print('D' + b[0] + ' R' + b[1] + ' F' + b[2] + ' U' + u[0] + ' D' + b[3]
+ ' R' + b[4] + ' F' + b[5] + ' U' + u[1] + ' D' + b[6] + ' R' + b[7]
+ ' F' + b[8] + ' U' + u[2]  + ' D' + b[9] + ' R' + b[10] + ' F'
+ b[11] + ' U' + u[3] + ' D' + b[12] + ' R' + b[13] + ' F' + b[14]
+ ' U' + u[4] + ' D' + b[15] + ' R' + b[16] + ' F' + b[17] + ' U'
+ u[5] + ' D' + b[18] + ' R'  + b[19] + ' F' + b[20] + ' U' + u[6]
+ ' D' + b[21] + ' R' + b[22] + ' F' + b[23]  + ' U' + u[7] + ' D'
+ b[24] + ' R' + b[25] + ' F' + b[26] + ' U' + u[8] + ' D' + b[27]
+ ' R'  + b[28] + ' F' + b[29] + ' U' + u[9])
it was going pretty well until that last line

#### qwr

##### Member
You need a specific type of 3d printing. And fdm doesn't work for twisty puzzles.
why not? i've seen plenty of 3d printed puzzles.

#### abunickabhi

##### Member
Ben has made really high quality videos on the FTO, and it feels good that such good videos resources exist on the internet. Sadly, I live in India and buying a new FTO is a bit of a hassle for me.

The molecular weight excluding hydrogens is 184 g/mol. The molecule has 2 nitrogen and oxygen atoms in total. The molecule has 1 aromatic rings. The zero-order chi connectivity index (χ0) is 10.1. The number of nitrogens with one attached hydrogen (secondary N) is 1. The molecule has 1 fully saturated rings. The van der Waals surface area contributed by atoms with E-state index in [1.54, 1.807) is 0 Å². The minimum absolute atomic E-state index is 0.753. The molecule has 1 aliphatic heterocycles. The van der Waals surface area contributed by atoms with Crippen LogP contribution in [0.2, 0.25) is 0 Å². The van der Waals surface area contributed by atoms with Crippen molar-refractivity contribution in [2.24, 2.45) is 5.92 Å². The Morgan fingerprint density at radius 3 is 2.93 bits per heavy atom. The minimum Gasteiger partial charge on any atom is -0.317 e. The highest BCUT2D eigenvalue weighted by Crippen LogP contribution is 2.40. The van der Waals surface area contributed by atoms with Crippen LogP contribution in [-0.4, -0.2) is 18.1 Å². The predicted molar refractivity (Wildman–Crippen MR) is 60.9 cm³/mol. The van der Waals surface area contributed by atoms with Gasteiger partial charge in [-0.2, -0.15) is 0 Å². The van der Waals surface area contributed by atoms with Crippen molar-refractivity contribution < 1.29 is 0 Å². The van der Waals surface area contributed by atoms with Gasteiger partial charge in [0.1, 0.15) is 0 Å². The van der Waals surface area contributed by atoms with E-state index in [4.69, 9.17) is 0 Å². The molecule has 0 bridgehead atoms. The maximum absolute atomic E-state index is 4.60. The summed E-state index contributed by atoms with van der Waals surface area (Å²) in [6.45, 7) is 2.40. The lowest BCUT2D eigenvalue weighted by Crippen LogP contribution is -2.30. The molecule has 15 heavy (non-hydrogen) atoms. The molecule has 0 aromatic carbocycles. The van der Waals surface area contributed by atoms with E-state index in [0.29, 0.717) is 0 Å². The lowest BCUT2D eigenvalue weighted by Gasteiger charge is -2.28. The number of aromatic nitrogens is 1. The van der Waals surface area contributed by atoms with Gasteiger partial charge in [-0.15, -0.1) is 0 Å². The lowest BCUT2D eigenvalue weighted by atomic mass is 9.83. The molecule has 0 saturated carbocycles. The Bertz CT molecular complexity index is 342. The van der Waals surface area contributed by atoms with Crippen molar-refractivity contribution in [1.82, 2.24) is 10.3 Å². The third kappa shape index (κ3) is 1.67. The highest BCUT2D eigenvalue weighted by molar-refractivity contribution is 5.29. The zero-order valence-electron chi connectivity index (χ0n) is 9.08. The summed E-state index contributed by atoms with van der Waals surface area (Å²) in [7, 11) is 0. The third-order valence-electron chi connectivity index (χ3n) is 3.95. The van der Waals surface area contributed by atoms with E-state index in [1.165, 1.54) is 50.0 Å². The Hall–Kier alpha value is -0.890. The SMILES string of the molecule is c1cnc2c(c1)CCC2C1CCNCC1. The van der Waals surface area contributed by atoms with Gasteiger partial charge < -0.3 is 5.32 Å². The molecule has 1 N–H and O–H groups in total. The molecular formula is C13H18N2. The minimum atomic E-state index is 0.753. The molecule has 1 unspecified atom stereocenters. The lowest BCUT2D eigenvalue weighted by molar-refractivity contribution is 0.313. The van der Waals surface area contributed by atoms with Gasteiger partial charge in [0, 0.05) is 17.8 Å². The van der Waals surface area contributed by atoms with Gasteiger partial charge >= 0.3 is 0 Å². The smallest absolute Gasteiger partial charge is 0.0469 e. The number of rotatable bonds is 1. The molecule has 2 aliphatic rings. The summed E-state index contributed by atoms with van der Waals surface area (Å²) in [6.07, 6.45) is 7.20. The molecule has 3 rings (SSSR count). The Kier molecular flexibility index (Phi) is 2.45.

qwr

#### qwr

##### Member
Ben has made really high quality videos on the FTO, and it feels good that such good videos resources exist on the internet. Sadly, I live in India and buying a new FTO is a bit of a hassle for me.
can you get cheap/free shipping from chinese stores like cubezz/ziicube/hknowstore?

#### TipsterTrickster

##### Member
A few notes:
I was in a group chat with some cubing friends and I made the same comment ("remember when puzzle modding was a thing")
I wonder if there's a market for modded FTOs or 3D printed ones yet. Cube manufacturers like qiyi should honestly make a decent FTO just to get it popular and give credibility in the push for WCA.
I think the cubicle has 3d printers and probably has the resources to semi mass produce 3d printed designs like a FTO, although it would be noticeably more expensive (maybe selling for $30-40) I've been thinking there may be a market for semi mass produced twisty puzzles in between the original designer printing at home and cube manufacturers with large scale injection molding. However many puzzles already have decent enough mass produced versions that it wouldn't be worth 3d printing, FTO being an exception. Ben Streeter has a 3D printed fto and used it for a while, but retired it because it became too worn down. From what I know it worked better than the lan lan, popped less, and had less corner twists. You need a specific type of 3d printing. And fdm doesn't work for twisty puzzles. You can use FDM for 3D printed puzzles it just requires more post processing than SLS, and either method would probably take way too much time to be practical, and they would probably end up costing$100+